Laura Gonzalez

blog

21 Apr 2005

Interviewed

The interview, or rather the proposal Viva process, was unexpected before it even started. On Monday, I received a phone call from Chelsea College of Art and Design, asking me if I would go for a interview on Wednesday. Of that very same week. I had been waiting 5 months and everything happened within 3 days. Of course I accepted.

But after a demanding day of teaching and being observed, I felt utterly unprepared. The night before, after a surname misspelling problems, I finally received the invitation letter. A presentation of my work wasn’t mentioned and at 10.30 the night before I threw a few archival images into a PowerPoint and played around with different orders. Starck, Man Ray and Vicky were there to assure me I did not dream all these seduction.

When I got there, they were running late. One of the interviewers had to come from Oxford and was very delayed. I welcomed the cup of coffee in the student canteen. Jordan’s book on designing pleasurable products would help me to focus. When I was asked to go up, they sat me on a chair outside the interview room, while they discussed my proposal and agreed questions. The worse thing was that I could hear bits of sentences I did not want to:

…history… and psychology… but she… no, she… I think she… interesting but I don’t understand… I can’t quite get… and psychology… she…

I missed all the important bits and was getting fearful that perhaps they did not understand what I wanted to do. I finally met them. I had done the supervisors course with one of the interviewers two years ago and that interviewer wasn’t kind to me or to my proposed research, perhaps because they themselves are a member of staff doing a PhD. A PhD I had scrutinised on previous occasions.

I thought the interview was going to revolve around research competence and my ability to undertake what I was proposing. Instead, everything was about what I was proposing. I started with context and question. Why did I want to do a PhD? Because I wanted to propose different models to approach the study of seduction in Fine Art, as all the previous models start from a tautological standpoint. I wasn’t as articulate as I hoped. It is difficult to talk about one wants to do when that is an unknown quantity. I tried to lay out my methods very clearly and methodically and my interest in the interface between art and design provoked 2 opposed reactions.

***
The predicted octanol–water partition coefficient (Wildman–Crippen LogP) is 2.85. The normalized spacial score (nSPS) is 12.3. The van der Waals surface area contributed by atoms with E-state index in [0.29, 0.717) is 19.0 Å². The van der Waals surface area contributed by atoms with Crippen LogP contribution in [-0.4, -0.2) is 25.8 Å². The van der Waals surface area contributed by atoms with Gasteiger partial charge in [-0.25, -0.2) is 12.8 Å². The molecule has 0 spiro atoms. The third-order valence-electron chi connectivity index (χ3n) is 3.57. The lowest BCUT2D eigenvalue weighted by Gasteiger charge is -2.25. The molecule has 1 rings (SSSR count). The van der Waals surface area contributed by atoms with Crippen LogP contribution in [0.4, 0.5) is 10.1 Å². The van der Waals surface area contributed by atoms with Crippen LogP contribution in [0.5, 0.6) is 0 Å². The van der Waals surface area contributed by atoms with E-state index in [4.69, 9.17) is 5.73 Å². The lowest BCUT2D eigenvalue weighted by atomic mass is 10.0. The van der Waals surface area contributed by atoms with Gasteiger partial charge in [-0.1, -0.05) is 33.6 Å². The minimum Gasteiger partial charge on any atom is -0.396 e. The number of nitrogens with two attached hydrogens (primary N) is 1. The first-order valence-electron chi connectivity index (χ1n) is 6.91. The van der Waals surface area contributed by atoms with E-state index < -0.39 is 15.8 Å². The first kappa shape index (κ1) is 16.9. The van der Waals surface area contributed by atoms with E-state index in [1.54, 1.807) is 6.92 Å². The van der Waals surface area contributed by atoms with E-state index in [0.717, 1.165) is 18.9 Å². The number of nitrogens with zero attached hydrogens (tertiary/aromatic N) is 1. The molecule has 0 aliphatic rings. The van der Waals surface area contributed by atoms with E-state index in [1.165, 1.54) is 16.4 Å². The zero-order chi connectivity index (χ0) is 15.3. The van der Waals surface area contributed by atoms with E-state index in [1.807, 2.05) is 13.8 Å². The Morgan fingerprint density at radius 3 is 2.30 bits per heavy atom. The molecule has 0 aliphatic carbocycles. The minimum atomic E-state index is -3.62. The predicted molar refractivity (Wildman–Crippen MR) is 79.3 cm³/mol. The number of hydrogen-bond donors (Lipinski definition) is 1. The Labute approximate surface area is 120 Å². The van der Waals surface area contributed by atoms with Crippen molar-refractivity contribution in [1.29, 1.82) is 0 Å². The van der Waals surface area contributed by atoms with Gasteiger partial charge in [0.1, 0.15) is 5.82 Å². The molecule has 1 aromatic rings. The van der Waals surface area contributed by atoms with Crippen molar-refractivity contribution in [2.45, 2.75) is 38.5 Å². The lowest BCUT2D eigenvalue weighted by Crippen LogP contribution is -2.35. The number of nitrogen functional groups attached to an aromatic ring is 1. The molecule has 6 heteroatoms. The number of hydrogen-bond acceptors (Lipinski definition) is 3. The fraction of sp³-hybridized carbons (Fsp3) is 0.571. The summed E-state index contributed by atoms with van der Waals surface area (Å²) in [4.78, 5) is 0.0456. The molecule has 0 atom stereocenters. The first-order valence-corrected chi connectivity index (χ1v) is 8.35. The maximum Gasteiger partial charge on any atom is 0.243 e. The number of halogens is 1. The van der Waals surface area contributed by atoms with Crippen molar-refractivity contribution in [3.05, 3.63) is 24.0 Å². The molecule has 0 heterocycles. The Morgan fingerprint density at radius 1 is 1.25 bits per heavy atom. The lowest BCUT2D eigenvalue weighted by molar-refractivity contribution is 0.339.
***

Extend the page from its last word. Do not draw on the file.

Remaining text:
Within 10 minutes, I felt I had won one of the interviewers over whereas the other one was even further away from me. The latter comes from a belief that the creative process is unique and can’t be scrutinised. It is the outcome, the artifact and its influences that can be scrutinised. I was proposing to make objects and give them to a focus group that would then tear them apart and make me change aspects of my practice. The former had to come into my rescue and ask me if I thought of Art as a cultural product, which, for the purposes of my research, I do.

I am not sure if intellectual rigours gets someone a place in a course, but considering the time I had to prepare and the fact that the interview resembled an exam, I couldn’t have done better. For the first time, my research felt like a problem rather than a crystallized piece of writing. I am grateful to my students who put me on a enquiring mode the day before, when I presented a text in our Drawing Reading Group. As I was going out, the kind interviewer asked me to leave my details and my funding application on the research office. He then asked me if I knew the work of Neil Cummings, which I vaguely did and liked. That afternoon, looking at his online CV, I found out he lectures at Chelsea. Thinking that they were assigning me a supervisor was a very nice omen.

Posted in Blog, PhD


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About Me

I am an artist and writer. My recent practice performance, film, dance, photography and text, and my work has been performed, exhibited and published in many venues in Europe and the US. I have spoken at numerous conferences and events, including the Museum for the Fashion Institute of Technology in New York, the Medical Museum in Copenhagen, College Arts Association and the Association for the Psychoanalysis of Culture and Society. When I am not following Freud, Lacan and Marx’s footsteps with my camera or creating performance works as part of my Athenaeum Research Fellowship at the Royal Conservatoire of Scotland, I teach postgraduate students at Transart Institute.

I am currently immersed in an interdisciplinary project exploring knowledge and the body of the hysteric. In 2013, together with Child and Adolescent Mental Health practitioner Frances Davies, I co-edited the book ‘Madness, Women and the Power of Art’, to which I contributed a work authored with Eleanor Bowen. My book ‘Make Me Yours: How Art Seduces’ was published by Cambridge Scholars in 2016. In this text, investigates psychoanalytic approaches to making and understanding objects of seduction, including an examination of parallels between artistic and analytic practices, a study of Manolo Blahnik’s shoes as objects of desire, a disturbing encounter with Marcel Duchamp’s last work, and the creation of a psychoanalytically inspired Discourse of the Artefact, a framework enabling the circulation of questions and answers through a relational approach to artworks.